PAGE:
Armstrong is well recognized as America’s 11th largest multiple system operator (MSO), serving thousands of homes and businesses across Pennsylvania, Ohio, West Virginia, Kentucky and Maryland.
Their first broadband Internet customer was connected in 1997 and over the years they’ve earned a reputation as a fast-to-market and efficient disruptor.
As other MSOs debate fiber-to-the-premise (FTTP), Armstrong actually made the decision to build FTTP– 15 years ago … using radio frequency over glass (RFoG) technology to reach down to ten homes per mile in rural areas. With over 27,000 RFoG FTTP customers, four years ago Armstrong made the switch to light up the same 1x32 distributed split passive optical network (PON) infrastructure with gigabit passive optical networking (GPON). In fact, in dense areas, Armstrong activates GPON on the same glass as RFoG allowing one customer at a time to be moved from RFoG to GPON.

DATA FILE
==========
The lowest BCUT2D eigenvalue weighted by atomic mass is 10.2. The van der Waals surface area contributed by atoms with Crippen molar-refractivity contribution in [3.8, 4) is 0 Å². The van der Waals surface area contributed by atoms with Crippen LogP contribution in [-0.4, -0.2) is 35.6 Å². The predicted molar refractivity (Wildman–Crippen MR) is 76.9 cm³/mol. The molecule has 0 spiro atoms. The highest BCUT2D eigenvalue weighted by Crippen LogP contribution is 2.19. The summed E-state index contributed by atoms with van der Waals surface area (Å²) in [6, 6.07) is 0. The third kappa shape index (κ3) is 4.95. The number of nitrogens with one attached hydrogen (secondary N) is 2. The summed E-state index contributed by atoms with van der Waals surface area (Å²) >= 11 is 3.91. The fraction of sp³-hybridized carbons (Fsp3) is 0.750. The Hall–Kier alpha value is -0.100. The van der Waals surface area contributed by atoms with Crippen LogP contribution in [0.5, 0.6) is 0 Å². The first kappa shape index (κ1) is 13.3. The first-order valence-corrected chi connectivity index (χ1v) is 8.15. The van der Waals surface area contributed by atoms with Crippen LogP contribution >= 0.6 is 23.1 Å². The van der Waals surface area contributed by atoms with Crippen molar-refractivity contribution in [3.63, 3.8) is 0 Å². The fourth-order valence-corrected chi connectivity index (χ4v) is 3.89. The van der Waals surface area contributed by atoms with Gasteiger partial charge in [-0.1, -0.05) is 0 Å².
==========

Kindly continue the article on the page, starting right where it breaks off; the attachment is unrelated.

Why did Armstrong pursue FTTP in the first place and what drove the later transformation with XGSPON? In this paper, we will explore the business, network, operations and financial reasons as to why Armstrong pursued this path to 10 gigabits per second (10G) and bypassed other options. We also outline how these network advancements and market factors have caused consumers to enhance their home wireless fidelity (Wi-Fi).